The other day a friend of mine had an experience with an autistic child. It caused a discussion of how far society should go to be considerate of people that have special needs. After all, we all have problems, but we can't all expect the world to make allowances for us. And there is a difference between having consideration and enabling. In my friend's case, his meal was ruined before he even got to take bite and there was no offer of compensation, but there was the statement to the effect that the child should be excused because he was autistic.
I realize that children with special needs take a lot of effort from the parents. To that end, should a parent take a child into a situation that they know is going to cause problems? For instance, if a child is noise sensitive, should the parent take the child to a loud carnival? It might be worth a shot if the parent has been working with the child to get them used to noises, but on the other hand the parent should not be shocked if people stare when the child has a meltdown.
As a parent, you might be over-protective and think that the rest of the world should be more considerate of you and your child. Are you being considerate of the people around you?
For instance, you might be next to an adult who is noise sensitive, but doesn't have autism. Your child might get upset and loud because he or she is light sensitive and you took them into a brightly lit store. Do you have a right to get upset when the noise sensitive adult is glaring at you? They didn't go into a situation that would normally be upsetting, but the screaming child made it so. You put your child in the situation, so you can't really expect the world to be accepting of the disruption.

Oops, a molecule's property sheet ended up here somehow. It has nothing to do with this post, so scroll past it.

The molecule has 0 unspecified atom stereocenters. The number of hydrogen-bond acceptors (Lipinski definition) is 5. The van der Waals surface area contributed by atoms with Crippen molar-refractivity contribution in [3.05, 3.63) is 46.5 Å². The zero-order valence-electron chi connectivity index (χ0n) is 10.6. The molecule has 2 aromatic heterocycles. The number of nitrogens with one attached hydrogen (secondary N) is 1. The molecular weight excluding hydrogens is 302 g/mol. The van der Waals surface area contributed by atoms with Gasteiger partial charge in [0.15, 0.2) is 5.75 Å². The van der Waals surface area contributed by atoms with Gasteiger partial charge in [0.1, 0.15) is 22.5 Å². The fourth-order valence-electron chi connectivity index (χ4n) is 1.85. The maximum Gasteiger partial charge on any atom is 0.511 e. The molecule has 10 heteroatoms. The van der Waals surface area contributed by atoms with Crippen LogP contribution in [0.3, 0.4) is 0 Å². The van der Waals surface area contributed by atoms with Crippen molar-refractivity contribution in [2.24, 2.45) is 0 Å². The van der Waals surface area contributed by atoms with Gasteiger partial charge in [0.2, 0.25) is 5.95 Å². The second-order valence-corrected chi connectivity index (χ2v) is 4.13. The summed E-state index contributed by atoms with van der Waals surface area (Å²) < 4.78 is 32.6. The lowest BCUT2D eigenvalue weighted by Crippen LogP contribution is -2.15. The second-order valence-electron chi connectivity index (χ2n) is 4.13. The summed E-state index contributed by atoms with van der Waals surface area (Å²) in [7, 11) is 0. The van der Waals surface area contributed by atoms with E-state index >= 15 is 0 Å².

Yes, people do need to be tolerant of each other. However, everyone has the right to not have their personal space violated or deal with unacceptable public behavior. If they behaved poorly, you probably wouldn't want to excuse them either.
I hear about parents being upset when people stare at their child who has special needs when the child is acting out. Yes, that would be frustrating and your first inclination is to let the person know that your child has special needs, thus his or her behavior. Maybe it's time for you to realize that every person on the planet has special needs and it may be you who isn't seeing them.
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Source: Personal Experience